If you’re still skeptical about the power of social media for professional networking in healthcare, the development of social networking tools (such as Doximity) meant only for healthcare professionals should help to convince you that physicians are now actively interested in using social media for professional purposes. There is a substantial market to prove it. While not every social media tool will be right for you, avoiding social media altogether could be detrimental to your professional growth given its reach, impact and power.

Linked Sources

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Riddell J., et al. "Who Are the Most Influential Emergency Physicians on Twitter?" West J Emerg Med. 2017 Feb;18(2):281-287. (accessed 5/7/2018)

Chaudhry A., et al. "Trends in Twitter Use by Physicians at the American Society of Clinical Oncology annual Meeting, 2010 and 2011." J Oncol Pract. 2012 May;8(3):173-8. (accessed 5/7/2018)

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O'Kelly, F., et al. "The Effect of Social Media (#SoMe) on Journal Impact Factor and Parental Awareness in Paediatric Urology." Journal of Pediatric Urology, Volume 13, Issue 5, 513.e1 - 513.e7. (accessed 5/7/2018)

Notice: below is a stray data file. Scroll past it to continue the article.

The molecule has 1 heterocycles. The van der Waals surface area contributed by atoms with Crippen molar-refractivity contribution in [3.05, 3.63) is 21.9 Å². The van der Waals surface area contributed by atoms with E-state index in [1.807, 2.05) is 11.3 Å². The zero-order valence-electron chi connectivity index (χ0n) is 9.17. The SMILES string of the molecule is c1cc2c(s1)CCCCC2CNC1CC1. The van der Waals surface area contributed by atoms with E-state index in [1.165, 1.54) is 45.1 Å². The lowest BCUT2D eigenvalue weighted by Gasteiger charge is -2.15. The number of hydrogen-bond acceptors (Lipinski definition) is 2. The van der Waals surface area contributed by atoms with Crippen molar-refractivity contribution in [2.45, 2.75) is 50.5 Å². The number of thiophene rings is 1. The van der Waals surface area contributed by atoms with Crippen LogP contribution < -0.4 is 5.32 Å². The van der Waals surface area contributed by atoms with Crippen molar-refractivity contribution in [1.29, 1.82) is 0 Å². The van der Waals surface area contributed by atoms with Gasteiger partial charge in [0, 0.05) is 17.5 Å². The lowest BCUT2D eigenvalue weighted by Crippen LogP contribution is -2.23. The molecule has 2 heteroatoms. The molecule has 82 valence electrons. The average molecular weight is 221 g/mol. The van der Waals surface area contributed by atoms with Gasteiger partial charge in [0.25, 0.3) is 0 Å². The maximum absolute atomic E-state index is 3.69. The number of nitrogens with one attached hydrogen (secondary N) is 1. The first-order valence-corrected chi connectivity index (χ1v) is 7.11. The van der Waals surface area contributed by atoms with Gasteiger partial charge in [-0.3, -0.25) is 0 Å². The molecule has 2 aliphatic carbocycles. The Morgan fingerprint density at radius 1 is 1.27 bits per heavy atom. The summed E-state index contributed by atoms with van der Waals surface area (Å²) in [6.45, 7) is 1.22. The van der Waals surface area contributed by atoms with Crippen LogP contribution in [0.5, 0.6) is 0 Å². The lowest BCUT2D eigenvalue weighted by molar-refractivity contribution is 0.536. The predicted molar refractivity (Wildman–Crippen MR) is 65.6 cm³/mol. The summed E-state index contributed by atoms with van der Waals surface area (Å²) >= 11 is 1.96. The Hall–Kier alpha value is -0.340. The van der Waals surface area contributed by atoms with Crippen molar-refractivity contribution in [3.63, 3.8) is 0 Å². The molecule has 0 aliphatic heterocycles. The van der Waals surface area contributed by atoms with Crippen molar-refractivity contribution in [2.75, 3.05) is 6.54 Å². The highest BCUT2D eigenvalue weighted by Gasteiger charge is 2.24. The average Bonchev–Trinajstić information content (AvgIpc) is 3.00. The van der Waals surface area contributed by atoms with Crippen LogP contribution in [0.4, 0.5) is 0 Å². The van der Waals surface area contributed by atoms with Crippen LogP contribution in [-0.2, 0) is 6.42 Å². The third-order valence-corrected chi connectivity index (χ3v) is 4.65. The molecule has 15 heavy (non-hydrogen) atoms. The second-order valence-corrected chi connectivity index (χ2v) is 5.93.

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Lander, S. T., et al. "Social Media in Pediatric Orthopaedics." J Pediatr Orthop. 2017 Oct/Nov;37(7):e436-e439. (accessed 5/7/2018)

Carroll C. L., et al. "Building Community Through a #pulmcc Twitter Chat to Advocate for Pulmonary, Critical Care, and Sleep." Chest. 2017 Aug;152(2):402-409. (accessed 5/7/2018)

Paige, S. R., et al. "Pinterest as a Resource for Health Information on Chronic Obstructive Pulmonary Disease (COPD): A Social Media Content Analysis." American Journal of Health Education, 46:4, 241-251. (accessed 5/7/2018)

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Filed under: Article, Physician, Reputation Management, Social Media, Professional Development